Wednesday, January 19, 2011

Do Foot orthotic Devices Work?

This post is in response to Jon Waldron , the author of the excellent Newton North blogsite. He asked me to comment on the January 17 article in the New York Times, so here are my thoughts.

In summary, the article doubts the effectiveness of foot orthotic devices (FODs) with the author backing up her points with quotes from the co-director of a human performance lab in Canada. FODs are usually discussed in terms of how they modify pronation and supination. These terms are one of the most simplified and abused terminologies in journalism today. With this article, add sensationalism to that list. It gets "eyeballs" to the Times website and sparks commentary but is not much good for more than that. This is because those eyeballs would glaze over if any attempt at what we really know about these foot motions were ever presented. These said motions describe tri-plane motions around a single joint and not a whole foot. For example pronation at the subtalar joints generally causes most of the foot to be a loose bag of bones while supination makes the bones to be a "rigid lever." However, at the neighboring mid-tarsal joints, pronation locks the foot rigid while supination causes the loose bag of bones" situation. That is the effect of only 2 of the 33 joints on basic foot motion. Dare we add in the others? How about force changes from the 100 or so muscles and tendons or the peak forces on the 26 foot bones. Don't forget the angular velocities transmitted from the rest of the body. We live in a world that is not black and white but somewhere along the spectrum of gray. The answer far less pessimistic than that of Gina Kolata article in the New York Times and far less optimistic than a foot orthotic device (FODs) chain that claims 98 percent sucess with its clients. IMHO, I see this as that classic academic/theoretical voice clashing with the clinical/practical stirred by the journalistic tempest in a teapot. For those of you that see a tipping point towards academia (Dr Benno Nigg) and away from the fee for service clinicians, think again. The article does not disclose that the good doctor has a financial interest with MBT shoes (Masai Barefoot Technology). These shoes are supposed to create instability and inefficiency in the short term to strengthen feet for the long term. Their thinking and selling point for their shoe line is that if you strengthen the muscles involved, you don't have to correct for any deformity. Hence, you can now better understand his obtuse comment that FODs are only a short term solution.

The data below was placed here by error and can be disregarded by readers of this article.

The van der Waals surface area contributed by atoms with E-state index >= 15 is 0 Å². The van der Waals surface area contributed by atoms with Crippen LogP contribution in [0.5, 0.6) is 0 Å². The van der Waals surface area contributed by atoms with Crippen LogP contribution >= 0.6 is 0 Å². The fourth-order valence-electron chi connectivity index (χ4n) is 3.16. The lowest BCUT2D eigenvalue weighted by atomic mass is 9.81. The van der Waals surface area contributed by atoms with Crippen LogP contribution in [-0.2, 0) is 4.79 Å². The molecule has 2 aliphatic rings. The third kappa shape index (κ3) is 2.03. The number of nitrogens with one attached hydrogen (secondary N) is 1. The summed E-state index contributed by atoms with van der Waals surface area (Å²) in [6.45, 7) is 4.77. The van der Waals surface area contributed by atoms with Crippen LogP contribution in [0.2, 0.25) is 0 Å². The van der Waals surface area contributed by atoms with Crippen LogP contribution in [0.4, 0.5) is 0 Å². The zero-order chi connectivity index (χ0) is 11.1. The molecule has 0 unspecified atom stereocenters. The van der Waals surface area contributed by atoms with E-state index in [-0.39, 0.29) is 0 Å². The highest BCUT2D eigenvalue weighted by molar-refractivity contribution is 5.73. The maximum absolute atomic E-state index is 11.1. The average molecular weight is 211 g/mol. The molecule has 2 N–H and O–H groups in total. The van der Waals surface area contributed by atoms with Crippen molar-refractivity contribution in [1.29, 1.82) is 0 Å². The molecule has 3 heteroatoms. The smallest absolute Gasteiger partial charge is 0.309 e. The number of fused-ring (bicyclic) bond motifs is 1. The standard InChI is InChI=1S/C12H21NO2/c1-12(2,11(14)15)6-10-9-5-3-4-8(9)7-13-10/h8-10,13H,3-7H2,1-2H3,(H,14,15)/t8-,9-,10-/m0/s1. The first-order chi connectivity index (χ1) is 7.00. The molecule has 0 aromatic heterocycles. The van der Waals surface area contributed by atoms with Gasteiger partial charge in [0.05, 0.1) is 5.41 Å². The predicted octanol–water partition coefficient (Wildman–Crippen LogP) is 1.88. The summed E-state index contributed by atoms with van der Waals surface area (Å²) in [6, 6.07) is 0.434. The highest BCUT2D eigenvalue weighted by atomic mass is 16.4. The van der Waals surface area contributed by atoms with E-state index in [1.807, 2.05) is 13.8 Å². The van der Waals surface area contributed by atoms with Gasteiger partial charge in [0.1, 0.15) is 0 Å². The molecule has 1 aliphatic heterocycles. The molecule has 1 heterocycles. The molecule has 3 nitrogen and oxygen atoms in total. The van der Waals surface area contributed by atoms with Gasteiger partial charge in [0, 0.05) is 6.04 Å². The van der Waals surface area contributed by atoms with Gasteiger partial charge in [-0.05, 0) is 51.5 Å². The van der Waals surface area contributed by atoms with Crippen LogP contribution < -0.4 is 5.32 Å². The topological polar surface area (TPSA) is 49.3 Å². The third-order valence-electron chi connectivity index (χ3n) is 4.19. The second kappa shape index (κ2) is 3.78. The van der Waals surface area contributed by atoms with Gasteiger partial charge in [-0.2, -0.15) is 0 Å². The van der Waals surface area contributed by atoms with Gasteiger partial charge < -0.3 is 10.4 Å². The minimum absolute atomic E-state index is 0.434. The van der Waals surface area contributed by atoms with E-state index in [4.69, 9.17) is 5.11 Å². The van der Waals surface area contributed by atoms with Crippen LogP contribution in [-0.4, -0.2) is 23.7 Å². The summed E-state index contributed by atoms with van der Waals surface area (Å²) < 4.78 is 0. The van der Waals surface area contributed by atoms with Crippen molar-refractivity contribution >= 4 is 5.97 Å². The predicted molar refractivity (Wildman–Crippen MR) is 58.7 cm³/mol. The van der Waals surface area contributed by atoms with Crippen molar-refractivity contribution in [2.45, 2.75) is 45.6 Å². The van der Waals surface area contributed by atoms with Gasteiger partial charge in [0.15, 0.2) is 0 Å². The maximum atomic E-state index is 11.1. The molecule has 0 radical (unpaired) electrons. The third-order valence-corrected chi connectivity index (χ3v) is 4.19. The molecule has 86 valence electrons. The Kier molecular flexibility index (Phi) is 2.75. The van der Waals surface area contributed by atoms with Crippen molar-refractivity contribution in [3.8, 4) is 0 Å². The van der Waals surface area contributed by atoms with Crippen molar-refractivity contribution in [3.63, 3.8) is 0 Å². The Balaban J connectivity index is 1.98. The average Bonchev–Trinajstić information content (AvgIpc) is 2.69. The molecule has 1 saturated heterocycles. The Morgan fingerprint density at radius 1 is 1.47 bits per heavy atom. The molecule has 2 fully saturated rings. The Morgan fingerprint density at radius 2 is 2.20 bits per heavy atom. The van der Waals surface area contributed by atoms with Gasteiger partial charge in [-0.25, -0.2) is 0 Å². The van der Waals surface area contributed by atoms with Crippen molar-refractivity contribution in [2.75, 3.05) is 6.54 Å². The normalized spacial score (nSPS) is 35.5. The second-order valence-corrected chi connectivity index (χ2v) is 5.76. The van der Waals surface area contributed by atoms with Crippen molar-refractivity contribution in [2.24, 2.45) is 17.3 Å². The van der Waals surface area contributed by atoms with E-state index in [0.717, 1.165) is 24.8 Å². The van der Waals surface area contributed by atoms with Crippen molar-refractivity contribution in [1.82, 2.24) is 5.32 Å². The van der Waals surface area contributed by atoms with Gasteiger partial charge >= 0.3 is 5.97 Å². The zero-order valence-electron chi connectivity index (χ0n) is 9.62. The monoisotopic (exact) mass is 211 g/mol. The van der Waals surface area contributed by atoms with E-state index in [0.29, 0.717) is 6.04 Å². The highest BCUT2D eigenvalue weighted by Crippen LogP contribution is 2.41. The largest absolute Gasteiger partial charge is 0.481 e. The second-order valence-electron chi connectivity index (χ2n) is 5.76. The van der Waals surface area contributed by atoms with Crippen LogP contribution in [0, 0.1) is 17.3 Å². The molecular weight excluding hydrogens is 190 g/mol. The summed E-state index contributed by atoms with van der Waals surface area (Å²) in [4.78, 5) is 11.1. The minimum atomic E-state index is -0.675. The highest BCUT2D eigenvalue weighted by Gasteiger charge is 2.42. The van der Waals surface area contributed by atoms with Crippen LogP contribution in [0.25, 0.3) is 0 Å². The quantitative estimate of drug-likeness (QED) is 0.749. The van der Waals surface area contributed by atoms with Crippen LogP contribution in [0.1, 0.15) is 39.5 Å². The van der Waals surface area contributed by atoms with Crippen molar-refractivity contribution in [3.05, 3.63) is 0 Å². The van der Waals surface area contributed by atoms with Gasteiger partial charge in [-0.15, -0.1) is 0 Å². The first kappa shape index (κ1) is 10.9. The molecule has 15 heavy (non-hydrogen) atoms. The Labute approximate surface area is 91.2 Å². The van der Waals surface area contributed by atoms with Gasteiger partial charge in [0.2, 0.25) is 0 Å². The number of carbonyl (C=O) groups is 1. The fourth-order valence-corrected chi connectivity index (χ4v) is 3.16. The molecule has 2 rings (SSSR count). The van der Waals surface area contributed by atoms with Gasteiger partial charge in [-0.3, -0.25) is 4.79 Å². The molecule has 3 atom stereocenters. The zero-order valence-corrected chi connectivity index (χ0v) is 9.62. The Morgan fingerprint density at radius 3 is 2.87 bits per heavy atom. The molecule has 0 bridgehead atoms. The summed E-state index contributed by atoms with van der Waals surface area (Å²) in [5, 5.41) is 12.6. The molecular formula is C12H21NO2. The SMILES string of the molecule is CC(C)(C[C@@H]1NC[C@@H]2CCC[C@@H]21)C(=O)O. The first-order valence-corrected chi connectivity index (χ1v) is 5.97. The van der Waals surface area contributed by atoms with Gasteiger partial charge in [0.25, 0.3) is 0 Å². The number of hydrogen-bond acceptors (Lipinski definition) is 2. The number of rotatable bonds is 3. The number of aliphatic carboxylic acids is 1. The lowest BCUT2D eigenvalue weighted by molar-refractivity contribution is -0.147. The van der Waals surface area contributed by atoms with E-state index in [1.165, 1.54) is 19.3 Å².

Of course foot orthotics devices work when given to someone who actually needs them and the results are long term. There is too much evidence based medicine to refute this. The kicker is that less than 10% of the injured runners that seek my care show clinical evidence that they would even benefit from FOD therapy. So we are talking about a small percentage of the general running population. Let me digress. Every runner that enters my office is screened for deviations at the subtalar and midtarsal joints as well as a host of other clinical and historical information. Dr Richard Schuster measured over 10,000 runners and found statistical correlations between these numbers and certain injuries. For example, he found a high correlation between abnormally high forefoot varus and patello-femoral syndrome. Then I take into account any structural and material "defects" in the foot or even specific things in the past medical history to honestly and profesionally decide whether a custom FOD is a viable treatment for this person or whether other avenues need to be persued. There are people "prescribed" FODs by unscupulous practioners and clinics that don't have much clinical evidence that they actually need them. People who get devices they do not need won't be helped and are sometimes hurt by such teatment. This is further fed by patients that think they need them, or maybe just want them. Then there is the group of people that show some evidence of needing correction but are given the wrong prescription. One area sports clinic had their FODs made by a 7 dollar per hour nurse's aide with no formal training. The outcome of wrong presciptions lead to truly random outcomes. one of the more common errors I see is how the foot impression is captured. Clouding the issue is that how a FOD fits into a shoe can affect how well or how badly the foot functions in that shoe.